Javan Rhinoceros

The Javan rhinoceros, also known as the Lesser One-Horned Rhino, is a mammal indigenous to Ujung Kulon peninsula, Western Java, Indonesia. It is an endangered species with thirty to forty left in the world, and If unprotected they could go extinct because of a single disease or a single natural disaster.

The Javan rhino is a smaller relative of the greater one-horned rhino, and it can be anywhere from 1.4 to 1.7 meters tall at the shoulder. Similar to the African black rhinoceros, they can weigh anywhere from 900 to 2,300 kilograms. In the wild, Javan rhinos are estimated to live to be thirty-five to forty years old. The Javan rhino’s skin color is usually grey or grey brown and black when wet with pink colored folds. Likewise with all Asian rhinos Javan rhinos have sharp, long lower incisor teeth. The rhinos use this in fight and they can inflict great damage. The rhinos also have two rows of six strong molars on each side. These can be used to cut the woody parts of their food. Throughout their lifespan the teeth wear down by several centimeters. The Javan rhinoceros has a single grey horn that is usually less than twenty centimeters long. The male Javan rhino has a larger horn than females; some females in Ujung Kulon have no horn or just a small knob on the nose. Their horns are not used for fighting but instead used for scraping mud from the side of wallows and for gathering food.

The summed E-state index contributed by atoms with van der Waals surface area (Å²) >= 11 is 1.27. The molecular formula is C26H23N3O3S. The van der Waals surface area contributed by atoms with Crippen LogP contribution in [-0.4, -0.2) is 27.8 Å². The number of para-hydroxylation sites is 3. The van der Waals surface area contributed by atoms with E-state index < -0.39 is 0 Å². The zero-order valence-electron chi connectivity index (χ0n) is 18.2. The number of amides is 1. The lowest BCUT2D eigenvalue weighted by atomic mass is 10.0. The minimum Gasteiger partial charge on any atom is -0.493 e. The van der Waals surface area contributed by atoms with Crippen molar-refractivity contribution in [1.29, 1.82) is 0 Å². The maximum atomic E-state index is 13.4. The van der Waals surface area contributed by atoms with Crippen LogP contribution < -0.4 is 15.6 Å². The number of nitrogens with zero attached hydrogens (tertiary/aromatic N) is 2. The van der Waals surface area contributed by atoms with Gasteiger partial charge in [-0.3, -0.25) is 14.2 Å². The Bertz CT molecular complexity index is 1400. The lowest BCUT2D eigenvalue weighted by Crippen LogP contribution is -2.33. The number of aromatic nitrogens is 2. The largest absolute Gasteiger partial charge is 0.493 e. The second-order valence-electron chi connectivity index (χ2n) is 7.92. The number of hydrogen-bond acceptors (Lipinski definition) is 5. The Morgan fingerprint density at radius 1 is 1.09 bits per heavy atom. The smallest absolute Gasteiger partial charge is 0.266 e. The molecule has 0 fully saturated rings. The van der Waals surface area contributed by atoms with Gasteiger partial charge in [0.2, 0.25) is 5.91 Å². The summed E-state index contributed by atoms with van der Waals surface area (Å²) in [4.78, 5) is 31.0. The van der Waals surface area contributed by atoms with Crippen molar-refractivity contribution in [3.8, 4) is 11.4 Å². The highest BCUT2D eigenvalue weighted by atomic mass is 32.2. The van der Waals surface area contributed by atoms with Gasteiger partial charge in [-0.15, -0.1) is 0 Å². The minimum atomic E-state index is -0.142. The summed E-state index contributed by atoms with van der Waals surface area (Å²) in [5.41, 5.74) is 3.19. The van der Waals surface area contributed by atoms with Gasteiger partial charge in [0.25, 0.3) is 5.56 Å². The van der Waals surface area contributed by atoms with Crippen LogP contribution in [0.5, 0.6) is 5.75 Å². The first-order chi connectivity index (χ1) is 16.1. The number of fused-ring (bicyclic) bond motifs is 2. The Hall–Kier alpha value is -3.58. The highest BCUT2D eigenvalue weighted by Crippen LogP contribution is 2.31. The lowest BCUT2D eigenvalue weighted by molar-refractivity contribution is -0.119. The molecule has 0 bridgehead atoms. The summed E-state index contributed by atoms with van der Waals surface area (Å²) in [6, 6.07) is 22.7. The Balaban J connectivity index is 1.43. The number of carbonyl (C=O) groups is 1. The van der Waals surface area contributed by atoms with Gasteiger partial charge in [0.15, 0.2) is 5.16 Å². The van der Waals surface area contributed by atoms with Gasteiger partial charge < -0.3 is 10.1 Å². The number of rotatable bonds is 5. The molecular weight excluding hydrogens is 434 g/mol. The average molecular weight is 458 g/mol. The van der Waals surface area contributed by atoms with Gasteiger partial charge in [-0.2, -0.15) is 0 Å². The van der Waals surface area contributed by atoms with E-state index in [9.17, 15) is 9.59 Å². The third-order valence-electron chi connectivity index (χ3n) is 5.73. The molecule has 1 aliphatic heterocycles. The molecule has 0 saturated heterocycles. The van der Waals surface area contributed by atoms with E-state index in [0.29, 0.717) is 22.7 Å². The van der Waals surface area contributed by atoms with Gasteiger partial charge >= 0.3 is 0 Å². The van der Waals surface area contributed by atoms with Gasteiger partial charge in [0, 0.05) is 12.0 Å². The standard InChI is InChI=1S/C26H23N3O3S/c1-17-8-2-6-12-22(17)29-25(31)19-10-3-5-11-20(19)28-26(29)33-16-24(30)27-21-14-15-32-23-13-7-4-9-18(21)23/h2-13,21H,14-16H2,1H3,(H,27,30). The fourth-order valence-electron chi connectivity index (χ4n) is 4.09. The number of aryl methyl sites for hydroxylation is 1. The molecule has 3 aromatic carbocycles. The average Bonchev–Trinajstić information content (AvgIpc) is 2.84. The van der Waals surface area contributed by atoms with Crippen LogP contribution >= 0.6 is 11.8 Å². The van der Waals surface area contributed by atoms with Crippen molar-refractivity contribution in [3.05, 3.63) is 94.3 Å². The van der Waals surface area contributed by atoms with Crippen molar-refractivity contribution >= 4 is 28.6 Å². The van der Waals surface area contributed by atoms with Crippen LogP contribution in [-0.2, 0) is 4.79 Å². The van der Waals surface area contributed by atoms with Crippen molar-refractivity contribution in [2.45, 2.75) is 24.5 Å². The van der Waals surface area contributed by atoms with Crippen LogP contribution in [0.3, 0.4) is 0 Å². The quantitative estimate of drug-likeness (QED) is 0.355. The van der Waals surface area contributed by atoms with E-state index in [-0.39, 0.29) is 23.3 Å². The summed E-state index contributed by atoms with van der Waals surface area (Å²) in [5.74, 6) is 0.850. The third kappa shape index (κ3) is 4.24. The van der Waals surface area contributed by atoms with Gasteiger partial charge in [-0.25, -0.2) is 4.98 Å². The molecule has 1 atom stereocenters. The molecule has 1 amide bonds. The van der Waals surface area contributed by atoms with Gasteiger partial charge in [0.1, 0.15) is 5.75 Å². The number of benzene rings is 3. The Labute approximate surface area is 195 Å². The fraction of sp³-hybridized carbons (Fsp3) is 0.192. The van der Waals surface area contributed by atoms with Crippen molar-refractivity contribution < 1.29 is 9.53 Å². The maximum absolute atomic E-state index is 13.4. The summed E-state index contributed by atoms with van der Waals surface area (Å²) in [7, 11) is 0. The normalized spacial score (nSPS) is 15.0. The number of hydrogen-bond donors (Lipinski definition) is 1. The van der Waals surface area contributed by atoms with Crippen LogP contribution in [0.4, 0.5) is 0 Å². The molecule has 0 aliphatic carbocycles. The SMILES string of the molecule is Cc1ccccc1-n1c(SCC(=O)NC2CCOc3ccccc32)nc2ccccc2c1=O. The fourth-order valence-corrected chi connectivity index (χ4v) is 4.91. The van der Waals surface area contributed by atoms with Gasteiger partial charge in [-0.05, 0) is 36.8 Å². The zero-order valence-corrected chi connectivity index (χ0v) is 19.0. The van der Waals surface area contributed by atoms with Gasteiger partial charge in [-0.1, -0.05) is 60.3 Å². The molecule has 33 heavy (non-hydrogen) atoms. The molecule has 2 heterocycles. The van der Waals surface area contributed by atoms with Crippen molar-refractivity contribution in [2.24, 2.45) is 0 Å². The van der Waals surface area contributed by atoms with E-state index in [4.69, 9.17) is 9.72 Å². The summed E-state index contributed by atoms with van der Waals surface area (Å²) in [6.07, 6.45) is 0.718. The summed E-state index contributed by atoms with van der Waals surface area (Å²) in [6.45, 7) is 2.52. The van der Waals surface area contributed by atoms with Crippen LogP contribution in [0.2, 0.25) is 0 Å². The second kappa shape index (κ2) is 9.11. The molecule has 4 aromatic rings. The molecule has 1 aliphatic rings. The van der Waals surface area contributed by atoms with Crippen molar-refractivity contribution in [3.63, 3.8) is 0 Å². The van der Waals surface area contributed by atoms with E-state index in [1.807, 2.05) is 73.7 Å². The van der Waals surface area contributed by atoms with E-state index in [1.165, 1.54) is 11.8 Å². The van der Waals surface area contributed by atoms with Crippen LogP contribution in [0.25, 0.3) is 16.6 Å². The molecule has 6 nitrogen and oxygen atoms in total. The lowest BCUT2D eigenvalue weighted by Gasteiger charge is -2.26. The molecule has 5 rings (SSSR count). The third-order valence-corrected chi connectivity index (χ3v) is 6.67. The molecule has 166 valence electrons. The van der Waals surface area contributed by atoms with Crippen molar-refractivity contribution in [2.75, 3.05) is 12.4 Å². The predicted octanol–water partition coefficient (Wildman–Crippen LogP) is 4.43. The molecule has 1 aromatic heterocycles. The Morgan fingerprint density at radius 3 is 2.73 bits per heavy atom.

Javan rhinos are usually solitary except for during mating and females with small calves. Male Javan rhinos have territories ranging from twelve to twenty square kilometers. They rarely overlap and there is no proof that the territories are defended by fights. The female Javan rhino’s territory is considerably smaller, only three to fourteen square kilometers and their territories overlap more often.

There is currently a single population of Javan rhinos in western java, Indonesia. Historically, when the population size was much larger, they lived all throughout Southeast Asia. They live in tropical landscapes and eat primarily leaves and twigs, but also eat plants of other kinds.

Currently the largest threat to the Javan rhino is the extremely small population size. This causes inbreeding and a lack of genetic vitality and diversity. Also the two current habitats are much too small to be able to support indefinite survival of the species. Javan rhinos are poached for their horn, which is used as a medicine for fever and pain in Asia. Habitat destruction and loss of vegetation are two other threats to the Javan rhino population. Although all rhino habitats are protected by legislation, large scale encroachment by poor and landless communities is common. Usually the park management doesn’t have the means and political support to counter the invasion. These factors combine to make the populations very susceptible to extinction. Re-population of Javan rhinos in areas where they have been wiped out and rejuvenation of their habitat and food supplies are vital to the conservation of the species.


This entry was written by Ross A. and tagged . Bookmark the permalink.

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